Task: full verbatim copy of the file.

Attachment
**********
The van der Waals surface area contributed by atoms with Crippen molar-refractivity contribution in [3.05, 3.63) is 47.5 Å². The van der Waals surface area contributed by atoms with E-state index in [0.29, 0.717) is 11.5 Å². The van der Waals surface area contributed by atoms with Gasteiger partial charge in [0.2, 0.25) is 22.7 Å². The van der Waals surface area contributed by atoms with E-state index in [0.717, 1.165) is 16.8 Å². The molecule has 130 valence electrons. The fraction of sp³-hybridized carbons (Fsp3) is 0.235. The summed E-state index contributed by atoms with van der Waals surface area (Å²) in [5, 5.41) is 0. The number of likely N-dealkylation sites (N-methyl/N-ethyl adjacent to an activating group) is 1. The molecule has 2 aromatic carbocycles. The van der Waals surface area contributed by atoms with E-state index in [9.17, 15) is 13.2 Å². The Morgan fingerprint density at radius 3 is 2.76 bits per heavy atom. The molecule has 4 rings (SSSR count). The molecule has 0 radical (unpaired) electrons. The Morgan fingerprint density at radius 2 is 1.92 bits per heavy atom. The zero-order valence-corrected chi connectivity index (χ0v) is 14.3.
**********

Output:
The van der Waals surface area contributed by atoms with Crippen molar-refractivity contribution in [3.05, 3.63) is 47.5 Å². The van der Waals surface area contributed by atoms with E-state index in [0.29, 0.717) is 11.5 Å². The van der Waals surface area contributed by atoms with Gasteiger partial charge in [0.2, 0.25) is 22.7 Å². The van der Waals surface area contributed by atoms with E-state index in [0.717, 1.165) is 16.8 Å². The molecule has 130 valence electrons. The fraction of sp³-hybridized carbons (Fsp3) is 0.235. The summed E-state index contributed by atoms with van der Waals surface area (Å²) in [5, 5.41) is 0. The number of likely N-dealkylation sites (N-methyl/N-ethyl adjacent to an activating group) is 1. The molecule has 2 aromatic carbocycles. The van der Waals surface area contributed by atoms with E-state index in [9.17, 15) is 13.2 Å². The Morgan fingerprint density at radius 3 is 2.76 bits per heavy atom. The molecule has 4 rings (SSSR count). The molecule has 0 radical (unpaired) electrons. The Morgan fingerprint density at radius 2 is 1.92 bits per heavy atom. The zero-order valence-corrected chi connectivity index (χ0v) is 14.3.